An annual transformation of the Crossroads Arts District, SpraySeeMO paints more than graffiti-like murals, explained Lexi Walz. It creates energetic and collaborative opportunities for area businesses and talented artists.
“Essentially, we’re a group of architects and designers all consumed with creating experiences and emotions through design,” said Walz, marketing and content manager at Generator Studio — an architecture firm specializes in sports venues, lifestyle, workplace, non-profit & residential projects
“SpraySeeMO is just the perfect recipe for not only us, but the community itself,” she added, explaining the fit between the business and the week-long mural festival, which features more than 30 artists across nearly 40 locations.
Click here to learn more about SpraySeeMo.
Visiting from Phoenix, Arizona, for the invite-only SpraySeeMO event week, artist Madman of MDMN is transforming a wall at 1615 Baltimore, the soon-to-be permanent home of Generator Studios, Walz said.
Click here to learn more about Madman and the MDMN brand.
“We kind of like to think of our new building as the entrance into the Crossroads [from downtown]. So this just seemed like a perfect experience to collaborate with Madman and let him tell his story in a really cool way on our wall,” she said.
Dabbling in multiple mediums and surfaces, Madman views his art career as a lifestyle, his website described. Such a viewpoint aligned perfectly with the mission behind Generator Studio, which includes “generating dreams,” Walz noted.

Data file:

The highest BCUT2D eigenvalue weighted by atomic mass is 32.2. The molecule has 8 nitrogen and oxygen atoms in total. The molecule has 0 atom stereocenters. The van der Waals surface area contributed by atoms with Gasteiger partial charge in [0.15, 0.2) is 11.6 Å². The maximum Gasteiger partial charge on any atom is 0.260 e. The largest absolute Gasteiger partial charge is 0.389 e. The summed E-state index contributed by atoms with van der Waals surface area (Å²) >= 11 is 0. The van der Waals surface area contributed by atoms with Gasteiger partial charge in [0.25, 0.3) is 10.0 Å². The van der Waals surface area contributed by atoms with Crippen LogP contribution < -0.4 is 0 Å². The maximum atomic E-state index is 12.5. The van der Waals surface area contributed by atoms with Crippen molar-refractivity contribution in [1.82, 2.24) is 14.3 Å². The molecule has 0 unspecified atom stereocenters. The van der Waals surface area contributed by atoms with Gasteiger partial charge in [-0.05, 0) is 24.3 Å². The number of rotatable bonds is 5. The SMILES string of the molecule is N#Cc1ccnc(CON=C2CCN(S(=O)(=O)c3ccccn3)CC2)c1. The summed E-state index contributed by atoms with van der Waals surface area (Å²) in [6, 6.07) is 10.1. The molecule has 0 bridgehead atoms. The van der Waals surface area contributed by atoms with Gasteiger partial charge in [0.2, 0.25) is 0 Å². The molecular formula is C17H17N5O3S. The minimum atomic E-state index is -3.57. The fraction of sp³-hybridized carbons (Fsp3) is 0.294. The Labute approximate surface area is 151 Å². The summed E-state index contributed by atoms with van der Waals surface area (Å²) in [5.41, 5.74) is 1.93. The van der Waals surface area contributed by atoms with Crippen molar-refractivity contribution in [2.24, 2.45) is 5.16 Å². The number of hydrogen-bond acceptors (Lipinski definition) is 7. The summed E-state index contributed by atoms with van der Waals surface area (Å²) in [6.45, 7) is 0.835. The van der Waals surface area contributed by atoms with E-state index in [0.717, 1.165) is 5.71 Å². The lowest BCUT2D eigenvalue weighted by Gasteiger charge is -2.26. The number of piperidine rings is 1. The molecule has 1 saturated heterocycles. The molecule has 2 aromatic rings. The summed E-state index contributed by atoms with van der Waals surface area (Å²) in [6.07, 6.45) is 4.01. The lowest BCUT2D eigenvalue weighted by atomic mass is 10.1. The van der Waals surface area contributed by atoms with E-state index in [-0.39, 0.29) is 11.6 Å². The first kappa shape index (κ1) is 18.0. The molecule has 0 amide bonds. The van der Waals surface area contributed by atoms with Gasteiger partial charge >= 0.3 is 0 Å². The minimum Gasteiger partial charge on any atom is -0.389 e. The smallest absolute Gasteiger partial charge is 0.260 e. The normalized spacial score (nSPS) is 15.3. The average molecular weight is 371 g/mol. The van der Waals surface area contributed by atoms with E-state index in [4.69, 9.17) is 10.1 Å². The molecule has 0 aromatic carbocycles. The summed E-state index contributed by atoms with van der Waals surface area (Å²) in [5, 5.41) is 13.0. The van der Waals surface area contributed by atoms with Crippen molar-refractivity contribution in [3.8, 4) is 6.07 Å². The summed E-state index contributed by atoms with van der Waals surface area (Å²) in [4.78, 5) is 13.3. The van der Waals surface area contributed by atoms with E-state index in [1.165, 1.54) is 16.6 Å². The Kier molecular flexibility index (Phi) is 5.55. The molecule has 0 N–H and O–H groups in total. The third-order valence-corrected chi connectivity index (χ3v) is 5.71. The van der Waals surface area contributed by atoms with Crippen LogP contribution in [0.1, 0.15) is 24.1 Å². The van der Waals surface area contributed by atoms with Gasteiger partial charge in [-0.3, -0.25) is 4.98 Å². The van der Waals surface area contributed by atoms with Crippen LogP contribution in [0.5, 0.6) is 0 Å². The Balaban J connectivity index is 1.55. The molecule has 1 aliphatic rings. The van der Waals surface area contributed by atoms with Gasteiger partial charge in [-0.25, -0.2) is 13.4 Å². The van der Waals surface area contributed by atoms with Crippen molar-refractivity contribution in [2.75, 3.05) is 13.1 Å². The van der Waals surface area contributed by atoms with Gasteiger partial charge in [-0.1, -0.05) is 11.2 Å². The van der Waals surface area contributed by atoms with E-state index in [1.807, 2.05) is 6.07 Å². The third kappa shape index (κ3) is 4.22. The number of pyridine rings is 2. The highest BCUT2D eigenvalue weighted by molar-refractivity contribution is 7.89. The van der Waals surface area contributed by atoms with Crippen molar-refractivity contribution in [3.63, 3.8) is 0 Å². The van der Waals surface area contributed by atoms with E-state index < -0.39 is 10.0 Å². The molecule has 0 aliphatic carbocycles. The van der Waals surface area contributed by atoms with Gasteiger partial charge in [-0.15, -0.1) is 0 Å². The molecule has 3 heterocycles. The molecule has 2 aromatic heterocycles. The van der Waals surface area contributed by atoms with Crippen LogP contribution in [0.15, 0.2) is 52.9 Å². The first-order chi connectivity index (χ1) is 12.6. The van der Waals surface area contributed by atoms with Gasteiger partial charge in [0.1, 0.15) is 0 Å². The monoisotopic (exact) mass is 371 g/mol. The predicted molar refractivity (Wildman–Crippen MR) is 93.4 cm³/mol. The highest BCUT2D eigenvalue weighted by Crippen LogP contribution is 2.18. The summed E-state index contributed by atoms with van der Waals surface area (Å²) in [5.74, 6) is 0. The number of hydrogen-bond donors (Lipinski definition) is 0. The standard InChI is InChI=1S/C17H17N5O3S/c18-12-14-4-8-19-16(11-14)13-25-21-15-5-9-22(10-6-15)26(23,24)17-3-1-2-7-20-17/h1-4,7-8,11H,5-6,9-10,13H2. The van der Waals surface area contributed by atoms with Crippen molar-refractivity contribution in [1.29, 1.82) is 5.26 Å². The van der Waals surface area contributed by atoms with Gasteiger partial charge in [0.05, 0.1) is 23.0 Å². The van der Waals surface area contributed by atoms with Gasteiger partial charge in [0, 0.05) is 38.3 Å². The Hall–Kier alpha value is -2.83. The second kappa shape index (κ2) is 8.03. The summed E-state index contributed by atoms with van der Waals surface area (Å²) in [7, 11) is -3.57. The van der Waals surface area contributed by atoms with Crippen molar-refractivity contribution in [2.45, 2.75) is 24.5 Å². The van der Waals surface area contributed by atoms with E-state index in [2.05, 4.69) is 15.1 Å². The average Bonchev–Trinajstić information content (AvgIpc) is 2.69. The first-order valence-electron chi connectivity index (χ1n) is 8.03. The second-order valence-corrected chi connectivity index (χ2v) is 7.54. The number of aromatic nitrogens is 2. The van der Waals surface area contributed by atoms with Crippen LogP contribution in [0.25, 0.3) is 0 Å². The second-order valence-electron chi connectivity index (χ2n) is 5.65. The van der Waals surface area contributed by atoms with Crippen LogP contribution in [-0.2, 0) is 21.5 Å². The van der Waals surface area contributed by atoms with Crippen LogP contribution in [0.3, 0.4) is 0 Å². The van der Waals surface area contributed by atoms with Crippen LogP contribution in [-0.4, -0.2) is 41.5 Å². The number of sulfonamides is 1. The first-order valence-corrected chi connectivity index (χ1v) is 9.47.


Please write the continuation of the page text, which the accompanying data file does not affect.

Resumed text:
“Madman’s designs focus on larger-than-life ideas while incorporating empowerment and positivity. That creative mentality bolsters the bright future the Crossroads community. Generator Studio is pumped to be a part of it,” she said.
Buy-in on behalf of building owners is crucial for the success of mural festival, said Joel Mackey, director of digital marketing for CBD American Shaman, which partnered with SpraySeeMo to organize the event. Because artists are allowed to have creative freedom with each installation, those property owners agreeing to provide a real-world canvas must agree to honor the style and topic chosen by the muralists, he added.
“We need brave building owners for this — people who are willing to take a risk with us,” Mackey said, noting the process for carefully vetting both artists and approved locations.
With the Crossroads at the center of conversations surrounding safety in light of the death of 25-year-old Erin Langhofer, who was shot and killed Aug. 2 during First Fridays, and changes to the structure of the monthly event, SpraySeeMO stands to generate much-needed light for those who call the Crossroads home, Walz added.
“I think there’s definitely a time of need right now to come together as a community,” she said. “As an office, we have a passion to grow and propel Kansas City and participating in a mural festival only promotes creative expression but also exploration of the city.”